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Peacemaking from the inside

Dear Folks,
I’ve been talking about peacemaking, and peacemaking starts in our own hearts. As
Christians, we are commanded to forgive, but often we are not taught how.
I had trouble learning forgiveness because it seemed to me to mean that other people could
torment me without limit and without consequence and I was supposed to accept it
passively and pretend that it was okay. It took a long time to understand that it was
something very different. Forgiveness is a form of healing and involves taking seriously
how we were hurt and how we were wronged.
“Don’t Forgive Too Soon” by Dennis Linn, Sheila Fabricant Linn, and Matthew Linn, gives
a lot of practical thought about what to do and what stages one might go through in the
process of forgiveness. They talk about “denial, anger, bargaining, depression, and
acceptance.” They also talk about taking steps to prevent future hurt from those who have
hurt you.
“No Future Without Forgiveness” by Desmond Tutu talks about the experience of apartheid
and the Truth and Reconciliation committee. I had known that apartheid was bad, but I was
amazed just how horrible things were, the magnitude of the evil and cruelty. Then the new
government came, and the challenge of dealing with the past and all those who had
committed crimes in the previous regime, many of them heinous beyond belief. The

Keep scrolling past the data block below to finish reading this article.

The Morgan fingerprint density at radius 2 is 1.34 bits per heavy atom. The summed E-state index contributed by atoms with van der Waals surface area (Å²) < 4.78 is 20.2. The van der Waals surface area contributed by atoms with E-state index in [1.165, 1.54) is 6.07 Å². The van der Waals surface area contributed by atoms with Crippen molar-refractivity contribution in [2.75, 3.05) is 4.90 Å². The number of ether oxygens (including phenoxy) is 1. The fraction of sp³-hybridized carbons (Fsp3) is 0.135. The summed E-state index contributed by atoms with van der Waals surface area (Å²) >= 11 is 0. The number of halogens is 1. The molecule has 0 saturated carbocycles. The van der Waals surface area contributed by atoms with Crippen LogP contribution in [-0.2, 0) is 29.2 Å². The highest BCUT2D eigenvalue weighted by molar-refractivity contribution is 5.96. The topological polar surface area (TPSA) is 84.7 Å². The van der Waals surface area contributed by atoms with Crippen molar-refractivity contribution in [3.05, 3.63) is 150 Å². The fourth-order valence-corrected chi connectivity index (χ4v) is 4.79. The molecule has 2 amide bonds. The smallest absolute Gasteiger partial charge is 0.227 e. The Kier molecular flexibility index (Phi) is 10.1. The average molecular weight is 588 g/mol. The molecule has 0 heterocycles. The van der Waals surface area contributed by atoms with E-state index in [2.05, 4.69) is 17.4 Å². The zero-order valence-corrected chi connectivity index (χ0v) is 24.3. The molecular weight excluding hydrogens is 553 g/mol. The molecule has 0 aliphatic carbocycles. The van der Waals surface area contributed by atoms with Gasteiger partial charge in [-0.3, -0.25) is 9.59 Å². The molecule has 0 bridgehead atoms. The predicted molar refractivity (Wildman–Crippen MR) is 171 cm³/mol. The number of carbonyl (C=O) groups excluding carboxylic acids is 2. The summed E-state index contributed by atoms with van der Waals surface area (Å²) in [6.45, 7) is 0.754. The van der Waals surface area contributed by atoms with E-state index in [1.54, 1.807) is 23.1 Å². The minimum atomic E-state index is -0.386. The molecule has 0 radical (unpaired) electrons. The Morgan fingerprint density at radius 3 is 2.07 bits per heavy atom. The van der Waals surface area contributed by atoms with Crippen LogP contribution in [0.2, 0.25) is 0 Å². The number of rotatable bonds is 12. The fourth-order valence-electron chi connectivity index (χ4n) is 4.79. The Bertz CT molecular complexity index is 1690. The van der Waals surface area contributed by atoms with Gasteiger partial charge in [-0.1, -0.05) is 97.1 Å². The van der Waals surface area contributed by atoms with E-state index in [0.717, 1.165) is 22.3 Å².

decision was made that the people who had committed crimes in the past could come before
the committee, admit what they had done, and receive immediate amnesty. Obviously, this
was highly controversial, but he explains how they decided it was the better way to go and
would leave them with a better outcome. It is mightily inspiring.
“The Book of Forgiving” by Desmond and Mpho Tutu continues with practical advice on
how to forgive, giving four steps:

  1. Tell your story
  2. Name the pain
  3. Grant forgiveness
  4. Renew or release (end) the relationship.
    They emphasize that it “takes as long as it takes.” Consider that granting forgiveness may
    begin with desire to forgive, and only later comes the ability to forgive from the heart. It
    may not ever start there; we may first have to decide to seek the desire to forgive, being
    currently full of desire to destroy the other person. The process may or may not involve the
    other person, having no guarantee they will even agree they did anything wrong.
    Sometimes forgiveness is not something that happens between people, but within oneself. If
    we have no one else to tell our story to, we can always tell it to God.
    “Remembering God’s Mercy” by Dawn Eden describes her journey from being abused to
    being healed, and how her journey to Catholicism had helped her. She talks a lot about
    memory, and says that we don’t ask God to take away painful memories, but to help us
    remember them in a new way, as part of our journey with him.
    Once again, as we seek to be peacemakers, we start with our own hearts.
    Blessings
    Fr Jim

More Peacemaking

Dear Folks,
Last week I talked a bit about peacemaking, and I mentioned Dale Carnegie’s book “How to
Win Friends and Influence People” and Ann Garrido’s “Redeeming Conflict.”
George Thompson’s book “Verbal Judo.” is about deescalating tense situations, and many
police and other first responders are trained in this method. When someone gets belligerent to
us, the temptation is to respond in kind. As the anger wells up in is, we can be like a pressure